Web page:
You, Too, Can Visit North Korea

Prepare to be followed by officials everywhere you turn
By Matt Cantor,  Newser User
Posted Aug 6, 2009 8:33 AM CDT
Laura Ling gets emotional as she reads a statement in Burbank, Calif., Wednesday, Aug. 5, 2009. Former President Bill Clinton listens.    (AP Photo/Jae C. Hong)
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(Newser) – You don’t have to be an ex-president to visit North Korea: In fact, your average “private citizen” can make the trip, if he or she doesn't mind a few inconveniences, writes Christopher Beam for Slate. To head to Pyongyang, apply for a visa via North Korea’s UN rep or take the “far easier” approach—use the single approved American travel company. To take that route, you submit an application; if you list "journalist" as your profession, forget about gaining entry.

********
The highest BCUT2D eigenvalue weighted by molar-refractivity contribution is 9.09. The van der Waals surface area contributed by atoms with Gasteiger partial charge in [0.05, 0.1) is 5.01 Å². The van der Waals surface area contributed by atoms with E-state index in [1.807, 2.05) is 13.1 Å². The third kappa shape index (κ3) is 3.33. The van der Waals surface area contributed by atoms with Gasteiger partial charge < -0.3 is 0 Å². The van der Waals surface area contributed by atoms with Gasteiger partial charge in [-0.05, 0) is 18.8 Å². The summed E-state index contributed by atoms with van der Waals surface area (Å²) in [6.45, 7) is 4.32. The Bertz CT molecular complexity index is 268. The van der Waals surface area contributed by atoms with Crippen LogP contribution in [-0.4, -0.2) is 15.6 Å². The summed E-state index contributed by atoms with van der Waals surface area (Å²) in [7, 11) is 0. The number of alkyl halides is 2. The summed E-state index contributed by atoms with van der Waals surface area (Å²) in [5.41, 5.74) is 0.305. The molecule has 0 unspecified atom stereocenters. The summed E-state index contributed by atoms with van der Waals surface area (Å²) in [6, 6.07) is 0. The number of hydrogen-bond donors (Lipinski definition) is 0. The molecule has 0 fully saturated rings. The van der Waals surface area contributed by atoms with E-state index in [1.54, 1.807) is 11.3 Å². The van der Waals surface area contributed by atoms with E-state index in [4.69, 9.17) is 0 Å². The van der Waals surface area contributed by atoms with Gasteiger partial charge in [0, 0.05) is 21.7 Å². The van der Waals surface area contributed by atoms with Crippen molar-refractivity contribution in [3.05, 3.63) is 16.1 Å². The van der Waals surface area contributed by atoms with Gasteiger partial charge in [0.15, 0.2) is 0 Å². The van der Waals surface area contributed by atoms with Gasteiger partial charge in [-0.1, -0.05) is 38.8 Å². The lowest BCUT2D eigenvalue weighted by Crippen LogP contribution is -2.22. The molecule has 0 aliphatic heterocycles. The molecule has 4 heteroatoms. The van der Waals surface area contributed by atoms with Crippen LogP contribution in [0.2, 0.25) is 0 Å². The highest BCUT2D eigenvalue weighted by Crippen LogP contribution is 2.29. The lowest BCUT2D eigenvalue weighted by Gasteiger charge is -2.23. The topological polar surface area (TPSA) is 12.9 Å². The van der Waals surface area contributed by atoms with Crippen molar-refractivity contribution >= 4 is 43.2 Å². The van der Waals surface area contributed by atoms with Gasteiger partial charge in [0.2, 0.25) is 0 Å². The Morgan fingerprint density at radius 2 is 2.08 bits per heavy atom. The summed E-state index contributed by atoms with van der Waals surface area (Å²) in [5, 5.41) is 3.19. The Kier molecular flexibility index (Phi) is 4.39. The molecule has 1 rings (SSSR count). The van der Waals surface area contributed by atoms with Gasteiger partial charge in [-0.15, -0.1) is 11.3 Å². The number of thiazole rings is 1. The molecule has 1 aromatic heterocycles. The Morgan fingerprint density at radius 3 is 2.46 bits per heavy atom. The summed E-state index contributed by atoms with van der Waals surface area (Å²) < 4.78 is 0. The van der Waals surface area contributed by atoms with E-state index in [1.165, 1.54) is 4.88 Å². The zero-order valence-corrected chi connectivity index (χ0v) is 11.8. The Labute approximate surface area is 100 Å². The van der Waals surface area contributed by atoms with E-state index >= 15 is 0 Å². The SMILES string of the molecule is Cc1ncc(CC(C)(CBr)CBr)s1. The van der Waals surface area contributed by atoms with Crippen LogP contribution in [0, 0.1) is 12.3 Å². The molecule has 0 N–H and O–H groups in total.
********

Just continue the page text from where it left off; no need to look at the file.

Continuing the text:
If you’re allowed in, you can only come for 5 days during the annual Olympics-like festival (Non-American Westerners can make a 10-day visit any time). An official tour guide will accompany you during the entire trip. Your “highly regimented” tour will take you to a few museums and other attractions, but you’ll have to leave your cell phone behind and avoid talking to locals—that's strictly forbidden, as is wandering off.